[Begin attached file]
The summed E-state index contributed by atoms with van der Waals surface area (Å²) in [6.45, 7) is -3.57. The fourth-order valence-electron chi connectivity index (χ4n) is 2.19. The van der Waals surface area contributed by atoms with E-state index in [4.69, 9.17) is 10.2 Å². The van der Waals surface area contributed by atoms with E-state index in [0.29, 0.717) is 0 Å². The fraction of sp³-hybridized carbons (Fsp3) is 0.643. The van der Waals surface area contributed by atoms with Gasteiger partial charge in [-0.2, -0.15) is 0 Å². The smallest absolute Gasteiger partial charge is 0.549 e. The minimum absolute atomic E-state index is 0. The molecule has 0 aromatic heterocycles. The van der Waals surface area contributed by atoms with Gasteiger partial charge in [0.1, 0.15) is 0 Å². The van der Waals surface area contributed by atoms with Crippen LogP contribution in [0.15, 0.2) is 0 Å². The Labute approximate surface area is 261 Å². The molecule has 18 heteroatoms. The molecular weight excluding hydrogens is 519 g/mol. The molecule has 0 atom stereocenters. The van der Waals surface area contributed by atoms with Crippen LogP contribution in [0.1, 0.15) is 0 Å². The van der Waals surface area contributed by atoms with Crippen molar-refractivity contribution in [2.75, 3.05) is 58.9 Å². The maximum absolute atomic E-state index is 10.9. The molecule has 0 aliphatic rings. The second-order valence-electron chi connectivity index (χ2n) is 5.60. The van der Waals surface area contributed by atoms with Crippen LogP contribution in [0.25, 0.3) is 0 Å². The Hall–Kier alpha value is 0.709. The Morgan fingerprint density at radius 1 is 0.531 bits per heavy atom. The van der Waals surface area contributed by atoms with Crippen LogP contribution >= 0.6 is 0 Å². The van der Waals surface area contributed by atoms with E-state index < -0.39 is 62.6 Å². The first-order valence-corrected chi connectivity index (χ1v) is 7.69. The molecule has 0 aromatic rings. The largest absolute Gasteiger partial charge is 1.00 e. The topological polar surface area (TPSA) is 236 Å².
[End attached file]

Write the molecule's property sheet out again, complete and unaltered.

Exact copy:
The summed E-state index contributed by atoms with van der Waals surface area (Å²) in [6.45, 7) is -3.57. The fourth-order valence-electron chi connectivity index (χ4n) is 2.19. The van der Waals surface area contributed by atoms with E-state index in [4.69, 9.17) is 10.2 Å². The van der Waals surface area contributed by atoms with E-state index in [0.29, 0.717) is 0 Å². The fraction of sp³-hybridized carbons (Fsp3) is 0.643. The van der Waals surface area contributed by atoms with Gasteiger partial charge in [-0.2, -0.15) is 0 Å². The smallest absolute Gasteiger partial charge is 0.549 e. The minimum absolute atomic E-state index is 0. The molecule has 0 aromatic heterocycles. The van der Waals surface area contributed by atoms with Gasteiger partial charge in [0.1, 0.15) is 0 Å². The van der Waals surface area contributed by atoms with Crippen LogP contribution in [0.15, 0.2) is 0 Å². The Labute approximate surface area is 261 Å². The molecule has 18 heteroatoms. The molecular weight excluding hydrogens is 519 g/mol. The molecule has 0 atom stereocenters. The van der Waals surface area contributed by atoms with Crippen LogP contribution in [0.1, 0.15) is 0 Å². The van der Waals surface area contributed by atoms with Crippen molar-refractivity contribution in [2.75, 3.05) is 58.9 Å². The maximum absolute atomic E-state index is 10.9. The molecule has 0 aliphatic rings. The second-order valence-electron chi connectivity index (χ2n) is 5.60. The van der Waals surface area contributed by atoms with Crippen LogP contribution in [0.25, 0.3) is 0 Å². The Hall–Kier alpha value is 0.709. The Morgan fingerprint density at radius 1 is 0.531 bits per heavy atom. The van der Waals surface area contributed by atoms with Crippen LogP contribution >= 0.6 is 0 Å². The van der Waals surface area contributed by atoms with E-state index < -0.39 is 62.6 Å². The first-order valence-corrected chi connectivity index (χ1v) is 7.69. The molecule has 0 aromatic rings. The largest absolute Gasteiger partial charge is 1.00 e. The topological polar surface area (TPSA) is 236 Å².